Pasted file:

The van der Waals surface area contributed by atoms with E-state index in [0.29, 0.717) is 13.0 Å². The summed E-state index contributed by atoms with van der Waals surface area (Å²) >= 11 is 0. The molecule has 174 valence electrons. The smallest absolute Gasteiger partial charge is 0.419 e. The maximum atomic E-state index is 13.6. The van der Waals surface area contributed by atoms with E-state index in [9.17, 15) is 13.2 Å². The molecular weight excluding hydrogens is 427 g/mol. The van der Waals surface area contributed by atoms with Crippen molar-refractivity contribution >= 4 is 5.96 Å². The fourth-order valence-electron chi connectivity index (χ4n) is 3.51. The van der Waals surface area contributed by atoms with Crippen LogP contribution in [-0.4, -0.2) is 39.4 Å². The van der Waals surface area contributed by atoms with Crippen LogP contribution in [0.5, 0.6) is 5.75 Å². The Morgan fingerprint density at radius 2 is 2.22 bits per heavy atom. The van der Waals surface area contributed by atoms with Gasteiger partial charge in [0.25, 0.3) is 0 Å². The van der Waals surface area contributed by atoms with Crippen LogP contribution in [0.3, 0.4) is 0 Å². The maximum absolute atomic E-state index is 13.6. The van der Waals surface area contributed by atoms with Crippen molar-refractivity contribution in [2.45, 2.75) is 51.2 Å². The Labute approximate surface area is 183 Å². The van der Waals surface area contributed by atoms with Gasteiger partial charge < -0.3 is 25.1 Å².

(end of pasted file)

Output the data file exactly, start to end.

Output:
The van der Waals surface area contributed by atoms with E-state index in [0.29, 0.717) is 13.0 Å². The summed E-state index contributed by atoms with van der Waals surface area (Å²) >= 11 is 0. The molecule has 174 valence electrons. The smallest absolute Gasteiger partial charge is 0.419 e. The maximum atomic E-state index is 13.6. The van der Waals surface area contributed by atoms with E-state index in [9.17, 15) is 13.2 Å². The molecular weight excluding hydrogens is 427 g/mol. The van der Waals surface area contributed by atoms with Crippen molar-refractivity contribution >= 4 is 5.96 Å². The fourth-order valence-electron chi connectivity index (χ4n) is 3.51. The van der Waals surface area contributed by atoms with Crippen LogP contribution in [-0.4, -0.2) is 39.4 Å². The van der Waals surface area contributed by atoms with Crippen LogP contribution in [0.5, 0.6) is 5.75 Å². The Morgan fingerprint density at radius 2 is 2.22 bits per heavy atom. The van der Waals surface area contributed by atoms with Gasteiger partial charge in [0.25, 0.3) is 0 Å². The van der Waals surface area contributed by atoms with Crippen LogP contribution in [0.3, 0.4) is 0 Å². The maximum absolute atomic E-state index is 13.6. The van der Waals surface area contributed by atoms with Crippen molar-refractivity contribution in [2.45, 2.75) is 51.2 Å². The Labute approximate surface area is 183 Å². The van der Waals surface area contributed by atoms with Gasteiger partial charge < -0.3 is 25.1 Å².